The client app acts as a gatekeeper for apps that access the API. Similar to Google Play Services, the user, as owner of his Ethereum account, decides the level of access he or she wants to grant a specific app. Currently, every time an external app requests to make a blockchain call, the user needs to confirm it manually.

We plan to build in a certain level of automation, i.e. a user sets a specific spending cap for an app which is then authorized to send transactions on behalf of the user until the cap is reached. Especially 2nd-layer applications like Raiden and Plasma could benefit by this mechanism.

The client app

The wallet app is the heart of the platform. We worked long and hard to find a balance between security, decentralization, privacy, performance, and a good UX.

You might notice that some of these attributes are hard to combine. Decentralization and performance, for instance, or security and a good UX.

The wallet app was originally designed to offer the same amount of features as a web-wallet with the same level of complexity that comes with it. Users could quickly switch between Blockchains, set a custom Gas Price for transactions, and export unsigned transactions for external signing with a hardware wallet, for instance.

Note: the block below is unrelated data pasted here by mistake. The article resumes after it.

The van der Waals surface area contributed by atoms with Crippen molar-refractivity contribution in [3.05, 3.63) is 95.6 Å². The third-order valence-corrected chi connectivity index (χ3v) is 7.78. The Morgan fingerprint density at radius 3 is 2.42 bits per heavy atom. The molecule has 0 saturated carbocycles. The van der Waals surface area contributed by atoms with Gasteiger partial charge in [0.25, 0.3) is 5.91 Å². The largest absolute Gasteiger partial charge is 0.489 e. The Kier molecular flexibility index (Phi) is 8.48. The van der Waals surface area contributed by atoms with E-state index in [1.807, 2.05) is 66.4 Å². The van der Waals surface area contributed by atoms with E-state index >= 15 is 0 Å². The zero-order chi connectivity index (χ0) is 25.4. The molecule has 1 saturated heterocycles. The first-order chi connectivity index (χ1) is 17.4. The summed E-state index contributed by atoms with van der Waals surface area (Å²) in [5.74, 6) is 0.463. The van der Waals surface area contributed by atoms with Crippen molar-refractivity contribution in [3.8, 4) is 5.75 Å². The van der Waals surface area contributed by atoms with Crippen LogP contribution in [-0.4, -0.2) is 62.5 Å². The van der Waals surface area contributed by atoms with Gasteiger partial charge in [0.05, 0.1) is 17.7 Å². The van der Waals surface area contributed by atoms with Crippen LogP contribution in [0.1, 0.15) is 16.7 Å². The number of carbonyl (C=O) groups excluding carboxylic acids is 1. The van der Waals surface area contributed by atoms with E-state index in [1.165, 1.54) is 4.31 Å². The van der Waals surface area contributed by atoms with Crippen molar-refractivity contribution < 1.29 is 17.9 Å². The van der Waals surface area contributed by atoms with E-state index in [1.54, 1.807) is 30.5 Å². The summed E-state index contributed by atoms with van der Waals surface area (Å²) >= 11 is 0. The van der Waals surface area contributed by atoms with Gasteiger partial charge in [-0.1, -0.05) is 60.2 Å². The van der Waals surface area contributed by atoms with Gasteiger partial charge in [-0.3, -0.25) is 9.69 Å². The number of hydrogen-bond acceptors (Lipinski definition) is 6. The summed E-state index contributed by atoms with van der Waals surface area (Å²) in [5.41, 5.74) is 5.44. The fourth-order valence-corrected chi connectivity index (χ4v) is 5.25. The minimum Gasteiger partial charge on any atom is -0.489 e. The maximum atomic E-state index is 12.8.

We noticed at an early stage that many users who were new to blockchain technology were overwhelmed and simply did not understand what they should do.

While some were extremely happy when they received test-ether because they thought it was the real deal, others were plainly insulting to us because they did not understand the concept of Gas Prices and Limits and thought that we were blocking their money in our app.

Currently, we are working on a major update of our wallet app which will offer a completely new UX while supporting significantly more powerful use cases.

Transaction Relay

As a part of the Secure Proxy, the Transaction Relay is a way to ‘outsource’ transaction fees in the context of industrial blockchain applications.